US20080078889A1 - Method and apparatus for securing cables and the like - Google Patents

Method and apparatus for securing cables and the like Download PDF

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Publication number
US20080078889A1
US20080078889A1 US11542077 US54207706A US2008078889A1 US 20080078889 A1 US20080078889 A1 US 20080078889A1 US 11542077 US11542077 US 11542077 US 54207706 A US54207706 A US 54207706A US 2008078889 A1 US2008078889 A1 US 2008078889A1
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Patent type
Prior art keywords
mount
cable
tie
mounting
tail
Prior art date
Legal status (The legal status is an assumption and is not a legal conclusion. Google has not performed a legal analysis and makes no representation as to the accuracy of the status listed.)
Granted
Application number
US11542077
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US7931241B2 (en )
Inventor
Maurus Logan
James J. Daley
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CABLE-MATES Inc
Cable Mates Inc
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Cable Mates Inc
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Filing date
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    • HELECTRICITY
    • H02GENERATION; CONVERSION OR DISTRIBUTION OF ELECTRIC POWER
    • H02GINSTALLATION OF ELECTRIC CABLES OR LINES, OR OF COMBINED OPTICAL AND ELECTRIC CABLES OR LINES
    • H02G3/00Installations of electric cables or lines in or on buildings, equivalent structures or vehicles
    • H02G3/30Installations of cables or lines on walls, floors or ceilings

Abstract

A mount for securing a cable tie to a panel having a mounting aperture therethrough of a given expanse, the mount having a cable tie receiving and retaining passage therein, the mount having a relaxed state defining a first mount expanse larger than the given expanse and an unrelaxed state defining a second mount expanse not greater than the given expanse, the mount being insertable into and through the mounting aperture in the unrelaxed state thereof and thereupon assuming the relaxed state thereof and perimetrically closing the mounting aperture.

Description

    FIELD OF THE INVENTION
  • [0001]
    The present invention relates generally to securement apparatus and methods and pertains more particularly to securement apparatus using so-called “cable ties”.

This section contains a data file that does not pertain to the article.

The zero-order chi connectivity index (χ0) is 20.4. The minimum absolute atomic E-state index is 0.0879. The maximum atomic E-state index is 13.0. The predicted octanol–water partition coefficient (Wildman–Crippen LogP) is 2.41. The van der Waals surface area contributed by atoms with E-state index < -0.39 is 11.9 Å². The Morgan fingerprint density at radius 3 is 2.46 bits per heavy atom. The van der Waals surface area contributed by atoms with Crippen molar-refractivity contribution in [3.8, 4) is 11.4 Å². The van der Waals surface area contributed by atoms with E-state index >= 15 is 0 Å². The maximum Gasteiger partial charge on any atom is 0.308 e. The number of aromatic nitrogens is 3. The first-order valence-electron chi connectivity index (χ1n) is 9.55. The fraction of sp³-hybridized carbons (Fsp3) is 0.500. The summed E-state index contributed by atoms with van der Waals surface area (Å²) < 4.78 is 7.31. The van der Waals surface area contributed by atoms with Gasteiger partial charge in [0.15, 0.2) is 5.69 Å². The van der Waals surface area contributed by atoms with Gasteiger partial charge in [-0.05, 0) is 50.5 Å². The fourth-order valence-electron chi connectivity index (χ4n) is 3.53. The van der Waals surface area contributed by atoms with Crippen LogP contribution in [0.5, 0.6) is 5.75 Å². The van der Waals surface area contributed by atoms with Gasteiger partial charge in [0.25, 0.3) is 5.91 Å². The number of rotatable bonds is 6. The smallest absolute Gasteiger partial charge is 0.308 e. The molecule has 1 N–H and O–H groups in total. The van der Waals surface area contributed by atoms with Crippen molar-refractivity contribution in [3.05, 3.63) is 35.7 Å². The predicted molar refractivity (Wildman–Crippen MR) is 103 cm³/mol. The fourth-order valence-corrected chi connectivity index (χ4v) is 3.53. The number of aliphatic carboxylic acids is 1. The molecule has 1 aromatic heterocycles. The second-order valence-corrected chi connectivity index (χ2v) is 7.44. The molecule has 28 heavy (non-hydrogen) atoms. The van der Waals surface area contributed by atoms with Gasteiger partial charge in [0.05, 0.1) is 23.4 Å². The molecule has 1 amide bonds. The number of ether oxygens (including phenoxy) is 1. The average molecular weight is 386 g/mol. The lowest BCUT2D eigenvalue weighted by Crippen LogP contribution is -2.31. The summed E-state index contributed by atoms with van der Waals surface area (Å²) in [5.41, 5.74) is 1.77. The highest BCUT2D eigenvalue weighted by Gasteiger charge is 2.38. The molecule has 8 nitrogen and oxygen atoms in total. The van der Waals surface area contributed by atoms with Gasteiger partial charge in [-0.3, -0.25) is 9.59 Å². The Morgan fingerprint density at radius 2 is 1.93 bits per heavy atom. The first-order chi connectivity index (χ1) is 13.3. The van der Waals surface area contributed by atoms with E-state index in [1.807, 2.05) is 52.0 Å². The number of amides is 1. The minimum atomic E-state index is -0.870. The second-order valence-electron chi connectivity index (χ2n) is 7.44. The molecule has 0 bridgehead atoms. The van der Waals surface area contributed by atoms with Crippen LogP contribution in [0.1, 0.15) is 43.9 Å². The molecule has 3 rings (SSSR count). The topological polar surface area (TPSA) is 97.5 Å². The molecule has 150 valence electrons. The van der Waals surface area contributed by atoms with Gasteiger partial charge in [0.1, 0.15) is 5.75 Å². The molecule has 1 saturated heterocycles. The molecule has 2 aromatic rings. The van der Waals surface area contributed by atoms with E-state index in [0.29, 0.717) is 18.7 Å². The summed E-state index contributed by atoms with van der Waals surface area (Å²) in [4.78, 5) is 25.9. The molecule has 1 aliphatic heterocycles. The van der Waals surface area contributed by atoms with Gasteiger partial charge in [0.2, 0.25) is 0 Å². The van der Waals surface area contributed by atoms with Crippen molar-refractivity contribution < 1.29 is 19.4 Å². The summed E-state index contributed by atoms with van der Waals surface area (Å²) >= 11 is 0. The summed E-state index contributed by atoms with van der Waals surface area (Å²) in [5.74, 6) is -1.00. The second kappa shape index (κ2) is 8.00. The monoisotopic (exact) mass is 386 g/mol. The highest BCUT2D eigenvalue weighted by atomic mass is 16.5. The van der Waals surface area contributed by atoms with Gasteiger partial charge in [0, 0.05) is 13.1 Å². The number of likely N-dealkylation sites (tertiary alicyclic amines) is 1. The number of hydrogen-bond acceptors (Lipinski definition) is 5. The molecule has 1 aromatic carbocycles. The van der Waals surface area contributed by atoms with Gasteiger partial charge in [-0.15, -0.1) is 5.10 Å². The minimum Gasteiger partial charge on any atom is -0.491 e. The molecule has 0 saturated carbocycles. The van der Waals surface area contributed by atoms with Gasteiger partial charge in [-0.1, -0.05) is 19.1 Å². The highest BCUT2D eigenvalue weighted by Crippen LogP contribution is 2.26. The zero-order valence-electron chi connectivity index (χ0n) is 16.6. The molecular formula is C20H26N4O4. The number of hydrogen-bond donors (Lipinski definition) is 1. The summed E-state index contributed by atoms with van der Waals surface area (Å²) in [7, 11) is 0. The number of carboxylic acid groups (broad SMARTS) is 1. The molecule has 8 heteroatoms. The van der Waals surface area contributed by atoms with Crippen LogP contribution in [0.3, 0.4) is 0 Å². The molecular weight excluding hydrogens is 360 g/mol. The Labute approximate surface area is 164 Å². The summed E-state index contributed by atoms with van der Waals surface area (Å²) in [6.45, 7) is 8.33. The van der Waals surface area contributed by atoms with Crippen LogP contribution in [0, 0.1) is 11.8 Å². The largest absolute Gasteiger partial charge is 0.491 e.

• BACKGROUND OF THE INVENTION
  • [0002]
    For many years, the electrical cable industry has had the benefit of cable ties to encircle and ensnare groupings of conductors. Applicant's U.S. Pat. Nos. 3,022,557 and 3,047,945, now expired, respectively show examples of cable ties and tensioning apparatus for use in assembling cable ties and conductor groupings. As shown in these patents, cable ties are typically molded plastic members having a head portion and a tail portion extending from the head portion to a free end. The head portion typically includes a pawl member extending into a tail portion passage extending fully through the head portion. The tail portion is routed about the conductors to be ensnared and some designs have serrations on one or both outer surfaces thereof designed to pass by the pawl member under the pulling pressure of a person or a pulling tool, the pawl retentively engaging the serrations to form a cable tie loop tightly encircling the conductors. Some designs involve a tail with a smooth surface, which is engaged by a pawl.
  • [0003]
    Where it is desired to mount a cable tie to a mounting panel, use is sometimes made of a so-called “mounting head tie”, such as are available from Thomas & Betts Corporation under the trademark “Catamount”. This cable tie is formed as above described, but further includes a mounting head or boss integrally formed with the tie proper adjacent the tie head portion and defining a circular hole. Use of mounting head ties entails need for a stove bolt and nut, a flat washer and a lock washer. The stove bolt is inserted through the mounting head hole and the flat washer and lock washer are then applied to the bolt after the bolt has been inserted through an opening in a mounting panel. The bolt is then threaded into the nut and tightened.
  • [0004]
    An alternative to the foregoing apparatus is seen in a “Single-Bundle Mounting Base”, also available from Thomas & Betts Corporation under the registered trademark “Ty-Rap”. This device is an elongate nylon base, having end openings for receiving screws for mounting the base to a mounting panel and further openings intermediate the end openings. The end of a cable tie opposite the head portion is passed successively through the intermediate openings and the mounting screws are then applied to the base and threaded into openings in the mounting panel. Conductors are now applied to the cable tie and the tie is tightened about the conductors.
  • [0005]
    From applicants' perspective, use of the mounting head tie or the single-bundle mounting base is costly, labor intensive and inefficient in weight sensitive environments, such as aircraft, where lessening of the securement device weight converts into fuel saving, shortened take-off distances and extended flight mileage.
  • [0006]
    Lessened cost, labor intensity and weight than provided by the mounting apparatus above described is available, e.g., through the use of so-called “Push Mount Cable Ties” also sold by Thomas and Betts Corporation under the aforesaid Catamount trademark. This device includes an arrowed structure adjacent the cable tie head portion and formed integrally therewith. The arrowed structure is inserted into an opening in a mounting panel of specific thickness and the wings of the arrow, upon emerging from the opening, spread apart, securing the cable tie to the mounting panel. From applicant's perspective, such alternative does not provide desired mounting securement strength and requires precise hole diameters and panel thickness.
  • [0007]